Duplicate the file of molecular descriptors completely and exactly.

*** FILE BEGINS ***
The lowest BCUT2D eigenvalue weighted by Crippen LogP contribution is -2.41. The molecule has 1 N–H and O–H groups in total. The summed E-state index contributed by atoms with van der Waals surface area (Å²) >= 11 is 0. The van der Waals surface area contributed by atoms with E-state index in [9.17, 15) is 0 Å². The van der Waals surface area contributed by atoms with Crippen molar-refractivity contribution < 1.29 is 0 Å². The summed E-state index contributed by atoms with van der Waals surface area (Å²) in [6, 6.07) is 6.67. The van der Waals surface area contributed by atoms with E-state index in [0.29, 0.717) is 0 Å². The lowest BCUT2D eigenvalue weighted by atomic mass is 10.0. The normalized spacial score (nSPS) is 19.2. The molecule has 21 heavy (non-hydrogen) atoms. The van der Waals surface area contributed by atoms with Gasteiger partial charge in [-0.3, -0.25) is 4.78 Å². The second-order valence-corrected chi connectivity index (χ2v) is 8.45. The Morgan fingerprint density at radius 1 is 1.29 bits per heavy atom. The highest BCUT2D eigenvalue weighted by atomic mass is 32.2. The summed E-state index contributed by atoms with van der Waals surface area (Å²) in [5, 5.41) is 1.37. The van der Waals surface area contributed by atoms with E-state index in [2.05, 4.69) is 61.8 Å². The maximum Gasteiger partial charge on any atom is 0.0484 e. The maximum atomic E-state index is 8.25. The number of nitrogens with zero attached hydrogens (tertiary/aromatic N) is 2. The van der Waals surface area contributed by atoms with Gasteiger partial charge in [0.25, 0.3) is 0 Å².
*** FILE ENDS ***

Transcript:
The lowest BCUT2D eigenvalue weighted by Crippen LogP contribution is -2.41. The molecule has 1 N–H and O–H groups in total. The summed E-state index contributed by atoms with van der Waals surface area (Å²) >= 11 is 0. The van der Waals surface area contributed by atoms with E-state index in [9.17, 15) is 0 Å². The van der Waals surface area contributed by atoms with Crippen molar-refractivity contribution < 1.29 is 0 Å². The summed E-state index contributed by atoms with van der Waals surface area (Å²) in [6, 6.07) is 6.67. The van der Waals surface area contributed by atoms with E-state index in [0.29, 0.717) is 0 Å². The lowest BCUT2D eigenvalue weighted by atomic mass is 10.0. The normalized spacial score (nSPS) is 19.2. The molecule has 21 heavy (non-hydrogen) atoms. The van der Waals surface area contributed by atoms with Gasteiger partial charge in [-0.3, -0.25) is 4.78 Å². The second-order valence-corrected chi connectivity index (χ2v) is 8.45. The Morgan fingerprint density at radius 1 is 1.29 bits per heavy atom. The highest BCUT2D eigenvalue weighted by atomic mass is 32.2. The summed E-state index contributed by atoms with van der Waals surface area (Å²) in [5, 5.41) is 1.37. The van der Waals surface area contributed by atoms with E-state index in [2.05, 4.69) is 61.8 Å². The maximum Gasteiger partial charge on any atom is 0.0484 e. The maximum atomic E-state index is 8.25. The number of nitrogens with zero attached hydrogens (tertiary/aromatic N) is 2. The van der Waals surface area contributed by atoms with Gasteiger partial charge in [0.25, 0.3) is 0 Å².